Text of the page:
You use a RegularExpressionValidator control to check if the value in a data-entry control matches a pattern defined by a regular expression. You use regular expressions to see if text matches a certain pattern, which is a great way to check if the user has entered text in the way you want. Unfortunately, regular expressions are not easy to work with. There's an entire chapter in the Coriolis Perl Black Book dedicated to showing how regular expressions work.
In general, regular expressions are made up of text with embedded codes that start with a backslash (\) as well as other control codes. For example, the code for a word boundary (where a word ends or starts) is \b, and a "character class" is a set of characters surrounded with [ and ] that lets you specify what characters you want to accept, so this regular expression will match a word made up of uppercase and/or lowercase letters only (the + stands for "one or more of", so we're matching one or more uppercase and/or lowercase letters here):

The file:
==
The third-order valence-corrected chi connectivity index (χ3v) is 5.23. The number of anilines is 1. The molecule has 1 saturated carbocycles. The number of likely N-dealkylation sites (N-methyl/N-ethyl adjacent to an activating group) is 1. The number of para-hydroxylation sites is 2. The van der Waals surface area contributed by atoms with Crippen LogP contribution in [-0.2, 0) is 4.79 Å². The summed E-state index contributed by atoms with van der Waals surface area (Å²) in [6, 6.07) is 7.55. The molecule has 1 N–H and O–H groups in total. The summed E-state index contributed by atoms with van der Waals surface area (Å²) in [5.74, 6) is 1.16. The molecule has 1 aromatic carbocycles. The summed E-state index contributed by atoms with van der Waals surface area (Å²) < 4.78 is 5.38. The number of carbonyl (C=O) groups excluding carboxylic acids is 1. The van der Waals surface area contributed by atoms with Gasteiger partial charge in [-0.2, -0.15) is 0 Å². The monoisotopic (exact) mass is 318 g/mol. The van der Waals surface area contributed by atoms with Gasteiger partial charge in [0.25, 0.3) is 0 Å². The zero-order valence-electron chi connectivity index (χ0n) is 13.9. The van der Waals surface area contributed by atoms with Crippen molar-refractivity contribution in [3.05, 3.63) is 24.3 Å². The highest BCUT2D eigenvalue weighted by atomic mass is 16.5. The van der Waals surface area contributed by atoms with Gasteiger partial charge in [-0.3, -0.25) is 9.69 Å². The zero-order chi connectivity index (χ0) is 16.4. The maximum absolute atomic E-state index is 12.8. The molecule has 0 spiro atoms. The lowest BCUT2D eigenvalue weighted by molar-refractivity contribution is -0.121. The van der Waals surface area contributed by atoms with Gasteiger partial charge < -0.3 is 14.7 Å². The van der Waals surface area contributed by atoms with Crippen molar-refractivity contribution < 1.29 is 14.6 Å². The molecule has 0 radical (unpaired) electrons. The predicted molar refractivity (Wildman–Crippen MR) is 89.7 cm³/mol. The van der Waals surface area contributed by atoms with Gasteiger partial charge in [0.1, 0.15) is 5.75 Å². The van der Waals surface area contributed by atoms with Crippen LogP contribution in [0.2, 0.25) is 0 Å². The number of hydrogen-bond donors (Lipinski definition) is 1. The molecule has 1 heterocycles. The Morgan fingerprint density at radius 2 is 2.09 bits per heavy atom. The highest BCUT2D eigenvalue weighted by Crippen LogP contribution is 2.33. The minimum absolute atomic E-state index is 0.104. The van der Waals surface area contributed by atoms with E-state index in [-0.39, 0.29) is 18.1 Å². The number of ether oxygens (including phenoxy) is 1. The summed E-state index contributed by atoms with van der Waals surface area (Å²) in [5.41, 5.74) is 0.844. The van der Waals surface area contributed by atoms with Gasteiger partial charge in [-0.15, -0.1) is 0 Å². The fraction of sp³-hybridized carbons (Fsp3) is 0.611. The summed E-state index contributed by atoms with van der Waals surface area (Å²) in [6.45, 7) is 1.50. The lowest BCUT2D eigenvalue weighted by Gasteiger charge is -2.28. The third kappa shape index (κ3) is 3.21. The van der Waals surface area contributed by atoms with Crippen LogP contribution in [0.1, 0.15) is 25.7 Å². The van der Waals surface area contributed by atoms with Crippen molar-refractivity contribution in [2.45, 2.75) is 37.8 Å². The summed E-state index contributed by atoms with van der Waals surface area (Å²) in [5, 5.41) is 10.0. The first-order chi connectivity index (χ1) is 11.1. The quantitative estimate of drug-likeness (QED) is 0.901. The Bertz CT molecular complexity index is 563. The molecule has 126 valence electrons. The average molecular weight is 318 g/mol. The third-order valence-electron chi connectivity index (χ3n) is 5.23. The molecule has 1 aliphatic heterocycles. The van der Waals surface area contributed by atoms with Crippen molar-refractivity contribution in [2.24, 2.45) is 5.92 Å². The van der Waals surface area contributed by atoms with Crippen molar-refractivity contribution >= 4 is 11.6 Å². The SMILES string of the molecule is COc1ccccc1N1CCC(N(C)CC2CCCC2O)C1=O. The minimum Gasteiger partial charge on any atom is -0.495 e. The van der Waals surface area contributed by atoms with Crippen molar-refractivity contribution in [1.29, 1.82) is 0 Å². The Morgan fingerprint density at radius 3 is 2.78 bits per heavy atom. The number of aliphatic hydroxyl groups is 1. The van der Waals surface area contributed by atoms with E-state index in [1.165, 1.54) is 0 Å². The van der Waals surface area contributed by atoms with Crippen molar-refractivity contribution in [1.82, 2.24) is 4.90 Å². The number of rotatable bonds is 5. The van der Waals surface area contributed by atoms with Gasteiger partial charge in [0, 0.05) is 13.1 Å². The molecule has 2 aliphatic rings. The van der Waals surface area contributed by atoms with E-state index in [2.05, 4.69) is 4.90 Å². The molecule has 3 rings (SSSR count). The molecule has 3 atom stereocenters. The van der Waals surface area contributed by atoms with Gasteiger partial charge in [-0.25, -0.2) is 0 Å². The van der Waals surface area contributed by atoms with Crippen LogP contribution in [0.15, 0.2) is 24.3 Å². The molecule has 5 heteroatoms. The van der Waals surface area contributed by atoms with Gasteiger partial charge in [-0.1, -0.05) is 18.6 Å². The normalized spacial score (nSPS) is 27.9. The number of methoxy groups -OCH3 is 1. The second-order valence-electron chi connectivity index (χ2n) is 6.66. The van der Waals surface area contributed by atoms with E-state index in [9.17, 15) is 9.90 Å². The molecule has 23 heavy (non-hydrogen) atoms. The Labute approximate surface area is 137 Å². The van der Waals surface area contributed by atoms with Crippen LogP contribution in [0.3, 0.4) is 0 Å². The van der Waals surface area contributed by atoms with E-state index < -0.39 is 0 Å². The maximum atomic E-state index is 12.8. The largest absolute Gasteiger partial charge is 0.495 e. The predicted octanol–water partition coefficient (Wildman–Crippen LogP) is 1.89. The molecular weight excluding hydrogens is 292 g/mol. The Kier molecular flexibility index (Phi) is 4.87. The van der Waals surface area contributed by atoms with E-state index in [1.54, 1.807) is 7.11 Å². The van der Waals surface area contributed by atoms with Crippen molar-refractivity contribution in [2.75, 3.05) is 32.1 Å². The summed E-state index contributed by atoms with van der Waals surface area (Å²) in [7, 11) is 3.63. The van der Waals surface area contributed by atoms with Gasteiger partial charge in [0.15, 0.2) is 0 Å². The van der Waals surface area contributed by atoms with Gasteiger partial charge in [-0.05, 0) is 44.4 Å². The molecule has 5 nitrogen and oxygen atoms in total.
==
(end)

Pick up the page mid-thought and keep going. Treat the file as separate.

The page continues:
That's hardly scratching the surface of regular expressions, though; for example, here's the regular expression Visual Basic uses to determine if text matches a valid email address—\w stands for a word character (such as letters and underscores and so on), and * means "zero or more of":
As you can see, regular expressions can get pretty complex fairly quickly. Fortunately, Visual Basic includes some pre-built regular expressions you can use to match well-known sequences of characters, such as social security numbers, email addresses, telephone numbers, postal codes, and so on. There's a regular expression validator next to the email address text box—the fourth text box—in the ValidationControls example on the CD-ROM that you see in Figure 18.2 using precisely the above expression to check for valid email addresses.